“Mechanic: Resurrection” does little to progress the action genre or keep the audiences attention

Image result for mechanic resurrection“Mechanic: Resurrection”

Jason Statham is the biggest B-action movie star after nearly 20 years in the industry.  He has a slew of credits on his resume with The Transporter and Crank series as his biggest hits.  This year, Statham returns with a character that even I didn’t know was popular: Arthur Bishop, “The Mechanic.”

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After getting his revenge, hitman Bishop has escaped to Rio.  But his cover is blown and he has to go on the run.  While in hiding in Thailand, he meets Gina (Alba), an American volunteering in the third world as a teacher who may or may not have ulterior motives of her own.  After they fall in love, she is taken hostage by Bishop’s nemesis Crain (Hazeldine).  To free Gina, Bishop must become “The Mechanic” again.

Mechanic: Resurrection was trouble from the beginning.  Bishop lives on a boat in the bay in Rio.  In the first sequence, he leaves his boat, arms it, and then heads to a secret rooftop bar on motorcycle.  It becomes quite obvious Statham is not in Rio de Janeiro nor is he actually riding that motorcycle near Copa Cabana Beach.  German director Dennis Gansel decided to use a green screen to give the appearance that Statham is kicking ass in Rio.  How bad are the green screen effects?  Have you ever watched The Phantom Menace?  They’re worse than that.  Also, multiple boats explode throughout with some of the worst video game effects I’ve seen since the Nintendo 64 was all the rage.

Once we’re finally introduced to the villain and his evil plan about 25 minutes in, the movie actually begins to be a little fun.  Crain wants to Bishop to kill three specific targets, each in a time-sensitive fashion.  But there’s a catch: each assassination needs to look like an accident.  The first killing, inside an island prison, isn’t all that fun, especially when you consider how complicated the plan is with the time constraints in place.  Want your movie to be dumb fun?  That’s fine but you can’t make things too complicated in the process.  The second killing, inside a billionaire’s skyfortress in Sydney, is pure absurdity as Statham recreates the Dubai skyscraper climbing scene from Mission: Impossible Ghost Protocol in order to drain a swimming pool.  The third killing, Tommy Lee Jones doing his Matthew Lillard-as-a-drug-dealer impression in Bulgaria, eventually leads to the most hilariously over-the-top action climax since Fast 5.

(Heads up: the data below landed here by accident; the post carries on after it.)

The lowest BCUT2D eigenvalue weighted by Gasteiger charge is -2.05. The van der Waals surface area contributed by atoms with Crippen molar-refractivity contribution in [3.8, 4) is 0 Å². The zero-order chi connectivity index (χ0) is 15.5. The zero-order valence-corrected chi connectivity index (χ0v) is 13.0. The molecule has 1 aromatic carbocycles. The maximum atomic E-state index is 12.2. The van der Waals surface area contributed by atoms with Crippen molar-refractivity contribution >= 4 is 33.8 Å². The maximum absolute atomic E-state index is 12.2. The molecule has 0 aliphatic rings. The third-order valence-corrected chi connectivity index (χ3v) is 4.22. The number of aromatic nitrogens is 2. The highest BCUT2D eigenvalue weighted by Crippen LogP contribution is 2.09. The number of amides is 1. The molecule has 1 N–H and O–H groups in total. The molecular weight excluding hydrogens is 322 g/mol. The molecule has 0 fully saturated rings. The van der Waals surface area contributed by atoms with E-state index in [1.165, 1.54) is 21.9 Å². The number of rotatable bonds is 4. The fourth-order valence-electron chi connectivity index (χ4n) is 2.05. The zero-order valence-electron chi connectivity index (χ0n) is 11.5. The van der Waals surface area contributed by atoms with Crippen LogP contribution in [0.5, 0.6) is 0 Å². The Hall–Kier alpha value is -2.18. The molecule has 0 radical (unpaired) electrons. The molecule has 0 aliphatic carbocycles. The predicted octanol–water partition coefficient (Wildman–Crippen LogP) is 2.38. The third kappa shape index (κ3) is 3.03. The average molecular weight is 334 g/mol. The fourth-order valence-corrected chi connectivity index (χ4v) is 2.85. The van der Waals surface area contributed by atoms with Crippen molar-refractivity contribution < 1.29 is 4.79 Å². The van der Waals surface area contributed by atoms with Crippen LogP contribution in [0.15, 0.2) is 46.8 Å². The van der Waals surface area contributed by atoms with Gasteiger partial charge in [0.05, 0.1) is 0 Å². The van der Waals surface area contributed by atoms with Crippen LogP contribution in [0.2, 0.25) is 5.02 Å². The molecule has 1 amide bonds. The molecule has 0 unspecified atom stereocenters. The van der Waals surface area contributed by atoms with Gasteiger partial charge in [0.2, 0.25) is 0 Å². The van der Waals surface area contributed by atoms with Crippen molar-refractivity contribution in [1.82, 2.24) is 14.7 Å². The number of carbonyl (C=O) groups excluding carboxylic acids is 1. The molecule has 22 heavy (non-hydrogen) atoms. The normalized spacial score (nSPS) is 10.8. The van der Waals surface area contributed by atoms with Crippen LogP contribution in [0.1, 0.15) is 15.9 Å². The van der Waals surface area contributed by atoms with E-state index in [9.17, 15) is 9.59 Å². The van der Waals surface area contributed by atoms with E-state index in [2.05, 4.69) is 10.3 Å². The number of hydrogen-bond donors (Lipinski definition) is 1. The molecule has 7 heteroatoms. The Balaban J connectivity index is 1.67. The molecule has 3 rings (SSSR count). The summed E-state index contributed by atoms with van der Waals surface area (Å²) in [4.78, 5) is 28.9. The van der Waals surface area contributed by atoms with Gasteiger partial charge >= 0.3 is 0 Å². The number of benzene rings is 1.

For as hilariously bad as some elements of the screenplay by Philip Shelby and Tony Mosher are, others are just plain awful.  Crain is nothing but a wannabe Bond villain in a decent suit whose role is to send dozens of nameless goons after Bishop to die for their cause.  The cause?  To take over the world’s bomb-making market, of course!  How original!

Finally, we get to the big problem with the movie: Alba’s Gina.  Alba, now more famous and wealthy for her skin care line, doesn’t have the nearly enough charisma to go toe-to-toe with Statham.  I wouldn’t be shocked if a producer said in a meeting, “Since Gal Gadot turned us down, let’s get her talentless American twin.”  In her defense, even Jessica Chastain wouldn’t have been able to infuse life into Gina.  Gina starts as a battered girlfriend until she is rescued by Arthur.  Their love story takes all of a day (or so it appears, continuing the lack of awareness of time in the movie) culminating in a love scene as erotic as a make-out scene in a Disney Channel Original Series.  How does one make love then fall asleep yet have no smeared make-up or “sex hair”?  The next day (or so it appears, again) she is taken hostage by Crain, who subjects her to more torture.  How can one enjoy a popcorn action movie when the damsel in distress is kicked, punched, slapped, shot and stabbed more than the hero?

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All in all, Mechanic: Resurrection is a mostly just plain bad Euro-action movie.  Sure, it becomes progressively more fun as the movie goes along but has such backwards gender politics that it puts a stain on the proceedings.  Statham continues to be the poor man’s Dwayne Johnson.  Maybe with better scripts, he’ll get out of his shadow.

1 out of 5